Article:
Let’s set the scene: you’ve suddenly been asked by your BoE or Contracting Organization to go to the local community center every Wednesday afternoon for six weeks to teach eikaiwa. You’ve never taught by yourself nor made a curriculum before, but you say yes because of that obscure clause in your contract that makes eikaiwa technically part of your contract. So what do you do? Here are three tips that’ll guarantee that your first eikaiwa lesson doesn’t go like mine did.

1. Remember that eikaiwa is student-led
The first time I taught eikaiwa, I wanted to teach my students what I thought they should know. By the time they were sorted into their English level-appropriate classes Harry Potter style, I had already made the entire curriculum. I had the graciousness to leave spots for games and activities where I could plug-and-chug their interests, but the bulk of the lessons were completed before I’d even met the students. I thought the classes went great. Then I read the feedback sheets they’d filled out at the end of the term. This leads to my second bit of advice:

2. Ask for feedback loudly and often (at least until you know your students)
Asking for feedback is incredibly important when teaching eikaiwa because of how different it is from working as an AET. It can’t be ignored that students attending eikaiwa are usually paying for it, as opposed to students who attend compulsory school. Dissatisfied students won’t come back and/or they’ll save their dissatisfaction until the teacher evaluations. One of my students was very displeased with my early lessons and dropped out of the class halfway through. I didn’t find out why until I read the feedback sheets. Had I asked for opinions and feedback early on, I might have been able to turn things around. Your students may be uncomfortable coming forward so going to them and politely asking for feedback and in general keeping an ear to the ground to see how things are going can go a very long way.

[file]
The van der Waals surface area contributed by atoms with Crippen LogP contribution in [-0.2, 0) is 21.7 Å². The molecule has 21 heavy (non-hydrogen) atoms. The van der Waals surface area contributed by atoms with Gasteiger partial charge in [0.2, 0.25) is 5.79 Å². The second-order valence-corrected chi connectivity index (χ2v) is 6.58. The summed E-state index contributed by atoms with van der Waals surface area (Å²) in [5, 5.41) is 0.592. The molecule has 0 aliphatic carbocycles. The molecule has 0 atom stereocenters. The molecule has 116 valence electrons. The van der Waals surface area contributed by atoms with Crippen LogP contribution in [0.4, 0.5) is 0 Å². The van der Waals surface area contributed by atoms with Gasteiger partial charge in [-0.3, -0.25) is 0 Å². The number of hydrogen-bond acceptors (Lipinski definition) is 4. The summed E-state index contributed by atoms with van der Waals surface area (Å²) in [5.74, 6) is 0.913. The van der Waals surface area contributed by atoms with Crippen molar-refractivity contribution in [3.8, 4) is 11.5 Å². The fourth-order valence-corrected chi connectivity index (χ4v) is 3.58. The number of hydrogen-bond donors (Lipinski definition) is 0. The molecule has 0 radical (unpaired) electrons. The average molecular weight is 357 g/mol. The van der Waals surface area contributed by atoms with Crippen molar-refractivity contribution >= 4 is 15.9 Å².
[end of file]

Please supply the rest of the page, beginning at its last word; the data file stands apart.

Finally and perhaps most important of all:

3. Expect Imperfection
Expect it from yourself and from your students. You’ll have plenty of bomb lessons and you’ll have plenty of lessons that will bomb. Some days your students just won’t be interested. Some days you’ll wish you could move that one lower level student out so you can progress smoothly or get rid of the know-it-all who really should be in Advanced instead of Intermediate I. That’s okay. Language-learning is a marathon, not a sprint. Learn with your students and enjoy the ride.

Hopefully this article was able to demystify the amoeba that is eikaiwa as well as instill confidence in you that it isn’t some insurmountable task. With patience and trust in yourself and your students, eikaiwa can be one of the most rewarding experiences of your English-teaching life.

 

Photo by note thanun on Unsplash

Andrea Cunningham is a 5th year AET in Kyoto Prefecture. She lives with her husband and their dog, Gatsby. Her hobbies are Animal Crossing, cycling, and performing with her local taiko group.